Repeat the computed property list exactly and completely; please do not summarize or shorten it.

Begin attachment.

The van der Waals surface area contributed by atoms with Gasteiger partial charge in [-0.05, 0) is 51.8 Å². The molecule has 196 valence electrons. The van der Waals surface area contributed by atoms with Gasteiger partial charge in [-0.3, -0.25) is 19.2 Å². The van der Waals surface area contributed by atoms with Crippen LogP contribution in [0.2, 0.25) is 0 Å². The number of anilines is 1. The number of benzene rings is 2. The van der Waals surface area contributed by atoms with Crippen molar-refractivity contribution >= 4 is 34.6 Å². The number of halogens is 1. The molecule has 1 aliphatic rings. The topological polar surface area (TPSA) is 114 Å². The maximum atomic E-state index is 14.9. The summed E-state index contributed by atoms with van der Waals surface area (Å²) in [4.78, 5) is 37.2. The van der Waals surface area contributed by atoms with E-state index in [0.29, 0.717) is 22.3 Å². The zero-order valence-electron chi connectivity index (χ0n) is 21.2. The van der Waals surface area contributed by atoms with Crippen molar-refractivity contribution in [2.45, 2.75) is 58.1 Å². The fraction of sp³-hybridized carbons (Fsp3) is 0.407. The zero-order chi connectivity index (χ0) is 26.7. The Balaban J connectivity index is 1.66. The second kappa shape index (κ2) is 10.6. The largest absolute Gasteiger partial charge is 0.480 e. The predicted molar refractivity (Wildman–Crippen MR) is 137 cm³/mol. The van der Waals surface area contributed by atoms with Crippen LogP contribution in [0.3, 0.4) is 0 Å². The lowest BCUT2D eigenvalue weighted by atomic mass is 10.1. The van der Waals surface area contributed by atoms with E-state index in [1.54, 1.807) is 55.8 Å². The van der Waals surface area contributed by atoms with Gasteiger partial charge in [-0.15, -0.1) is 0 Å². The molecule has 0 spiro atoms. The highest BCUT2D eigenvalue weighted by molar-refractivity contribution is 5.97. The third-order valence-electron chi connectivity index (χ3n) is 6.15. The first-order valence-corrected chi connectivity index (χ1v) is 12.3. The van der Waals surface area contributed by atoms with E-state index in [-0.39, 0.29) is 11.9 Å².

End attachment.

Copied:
The van der Waals surface area contributed by atoms with Gasteiger partial charge in [-0.05, 0) is 51.8 Å². The molecule has 196 valence electrons. The van der Waals surface area contributed by atoms with Gasteiger partial charge in [-0.3, -0.25) is 19.2 Å². The van der Waals surface area contributed by atoms with Crippen LogP contribution in [0.2, 0.25) is 0 Å². The number of anilines is 1. The number of benzene rings is 2. The van der Waals surface area contributed by atoms with Crippen molar-refractivity contribution >= 4 is 34.6 Å². The number of halogens is 1. The molecule has 1 aliphatic rings. The topological polar surface area (TPSA) is 114 Å². The maximum atomic E-state index is 14.9. The summed E-state index contributed by atoms with van der Waals surface area (Å²) in [4.78, 5) is 37.2. The van der Waals surface area contributed by atoms with E-state index in [0.29, 0.717) is 22.3 Å². The zero-order valence-electron chi connectivity index (χ0n) is 21.2. The van der Waals surface area contributed by atoms with Crippen molar-refractivity contribution in [2.45, 2.75) is 58.1 Å². The fraction of sp³-hybridized carbons (Fsp3) is 0.407. The zero-order chi connectivity index (χ0) is 26.7. The Balaban J connectivity index is 1.66. The second kappa shape index (κ2) is 10.6. The largest absolute Gasteiger partial charge is 0.480 e. The predicted molar refractivity (Wildman–Crippen MR) is 137 cm³/mol. The van der Waals surface area contributed by atoms with Crippen LogP contribution in [0.3, 0.4) is 0 Å². The lowest BCUT2D eigenvalue weighted by atomic mass is 10.1. The van der Waals surface area contributed by atoms with E-state index in [1.54, 1.807) is 55.8 Å². The van der Waals surface area contributed by atoms with Gasteiger partial charge in [-0.15, -0.1) is 0 Å². The molecule has 0 spiro atoms. The highest BCUT2D eigenvalue weighted by molar-refractivity contribution is 5.97. The third-order valence-electron chi connectivity index (χ3n) is 6.15. The first-order valence-corrected chi connectivity index (χ1v) is 12.3. The van der Waals surface area contributed by atoms with E-state index in [-0.39, 0.29) is 11.9 Å².